Do you ever work with people who are far away? Are they across the state, the country, or even, the world? Have you ever found yourself having to work from the confines of your house for weeks on end, due to a pandemic? (COVID-19 cough, cough)
In the modern age of globalization, multinational corporations have become commonplace and remote collaboration has become more important as a result. In many cases, corporate offices are located in at least two continents. Even on a national level, it’s common to see multiple branches located in different regions of the same country.
Since you will likely have to work with your counterparts who are located elsewhere, you will need to learn how to work together with remote collaboration. Herein, we’ll give you a breakdown of remote collaboration, why it’s important, and why it’s the way forward.
What is Remote Collaboration?
Remote collaboration refers to the ability to engage as a team from anywhere in the world. Gone are the days of needing to work in the same physical space as your coworkers and superiors – with remote collaboration, you can truly be anywhere! This also applies to international corporations that require communication between teams separated by thousands of miles.
Remote collaboration remedies distance limitations by way of collaborative tools. In order to optimize a team’s success, it is best to understand the different variants of said tools as well as the differing ways in which distance may manifest itself.
First off, tools meant for remote collaboration are based primarily on the features a team may require to best succeed. Shared word processing services, file-sharing hubs, video conferencing, and general project management interfaces are just a few examples of features that may be required from remote collaboration tools.
Distance is the operating parameter around which remote collaboration operates. Without distance, remote work would not be necessary. To that end, bear in mind that remote collaboration’s distance is not just physical, but also operational and affinitive. Operational distance refers to that of communication between teams of various sizes, as well as the gap between the skill levels of different team members. Affinitive distance, on the other hand, involves the resultant gap in operational styles between team members, and it affects synergy, camaraderie, and management.
What are the Main Factors?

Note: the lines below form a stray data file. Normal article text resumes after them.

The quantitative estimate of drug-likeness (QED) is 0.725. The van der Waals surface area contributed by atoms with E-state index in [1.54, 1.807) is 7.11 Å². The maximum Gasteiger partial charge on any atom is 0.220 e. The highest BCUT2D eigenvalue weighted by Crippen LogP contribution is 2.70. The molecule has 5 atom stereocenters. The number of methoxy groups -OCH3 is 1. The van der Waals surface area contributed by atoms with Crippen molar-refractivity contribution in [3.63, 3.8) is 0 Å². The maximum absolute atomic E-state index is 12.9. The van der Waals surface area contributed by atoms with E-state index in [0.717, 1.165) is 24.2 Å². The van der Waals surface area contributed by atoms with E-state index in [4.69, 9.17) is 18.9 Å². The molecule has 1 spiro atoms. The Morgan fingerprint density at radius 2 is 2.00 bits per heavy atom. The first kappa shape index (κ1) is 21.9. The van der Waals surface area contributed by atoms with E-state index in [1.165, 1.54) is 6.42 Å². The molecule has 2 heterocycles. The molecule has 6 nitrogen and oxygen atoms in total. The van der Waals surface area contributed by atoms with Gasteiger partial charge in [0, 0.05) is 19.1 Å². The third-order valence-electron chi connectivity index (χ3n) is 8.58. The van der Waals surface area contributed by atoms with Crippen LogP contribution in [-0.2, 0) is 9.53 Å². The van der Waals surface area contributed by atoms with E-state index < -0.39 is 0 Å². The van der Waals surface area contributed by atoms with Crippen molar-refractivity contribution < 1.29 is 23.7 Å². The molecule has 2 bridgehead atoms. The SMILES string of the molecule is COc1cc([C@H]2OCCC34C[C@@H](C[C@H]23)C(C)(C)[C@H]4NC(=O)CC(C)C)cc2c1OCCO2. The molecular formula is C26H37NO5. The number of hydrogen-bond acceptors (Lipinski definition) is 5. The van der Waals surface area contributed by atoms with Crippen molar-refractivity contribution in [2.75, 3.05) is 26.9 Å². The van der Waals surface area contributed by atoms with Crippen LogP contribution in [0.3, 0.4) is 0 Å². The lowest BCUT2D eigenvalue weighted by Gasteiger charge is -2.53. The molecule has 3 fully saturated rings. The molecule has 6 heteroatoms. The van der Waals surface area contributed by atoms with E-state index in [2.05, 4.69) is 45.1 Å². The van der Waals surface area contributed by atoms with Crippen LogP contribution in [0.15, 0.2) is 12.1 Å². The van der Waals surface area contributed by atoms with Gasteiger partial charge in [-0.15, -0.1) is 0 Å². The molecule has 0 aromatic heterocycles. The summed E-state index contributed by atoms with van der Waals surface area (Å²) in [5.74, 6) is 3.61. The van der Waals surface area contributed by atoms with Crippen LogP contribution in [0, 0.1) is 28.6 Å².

It’s unlikely that you’ll be able to jump straight into the facilitation of remote collaboration without thinking a few things through first. The underlying factors that will aid in your ultimate success are well worth the discipline and consideration you’ll need to put into them.
Without a team to collaborate with, remote collaboration is nothing more than a meaningless buzzword. Even with a team, however, remote collaboration is useless when the team, or certain team members, do not actually engage in collaboration.
The key, in this instance, is to ensure that your team achieves universal participation. Are certain team members contributing less than others in meetings? Is this a result of work output, or a side-effect of the remote work environment? Whatever the reason, it is the responsibility of those facilitating remote collaboration to note differing outputs and find solutions in order to make such discrepancies a thing of the past.
However you choose to ensure universal participation, whether it be individual meetings or new effective meeting strategies, you’ll have the end result as thanks. Especially when it comes to smaller teams, the more voices heard and opinions in the mix will only serve to strengthen the final output.
Just as universal participation amongst team members is essential for the success of the remote collaboration, so too is access to and communication with the other members of the team. This is particularly important when you find yourself requiring a collaborator’s input, only to find that they’re away from their computers or offline.
Ultimately, this factor comes down to the need for regular working hours. In most situations involving remote collaboration, especially team members who regularly work from home, the traditional concept of ‘working hours’ may seem outmoded. However, another commonality in remote collaboration is the presence of team members from a litany of time zones, perhaps continents away from one another.
When time has the potential to become such a variable, many facilitators of remote collaboration opt to set a minimum window of mandatory working hours. During this time, all team members should ideally be accessible and able to communicate on a moment’s notice. Keep in mind that this does not mean a whole 9-hour workday is being mandated for team members across the world. Instead, a small block of two or three hours would work just fine, and keep this essential factor from becoming a problem.
Mandatory working hours, as effective for effective remote collaboration as they may be, are only one part of a greater whole. Regularity, or habitual routines and practices, is the primary factor that governs the efficiency and success of long-distance collaboration.
Attendance at team meetings is essential for any team-based operation. In remote circumstances, which are typically more flexible than ordinary work environments, regularity ensures that attendance becomes second nature. Moreover, just as in the case of accessibility, regularity makes certain that collaboration occurs, even when team members are remote and located all around the globe.
Why is Effective Remote Collaboration Important?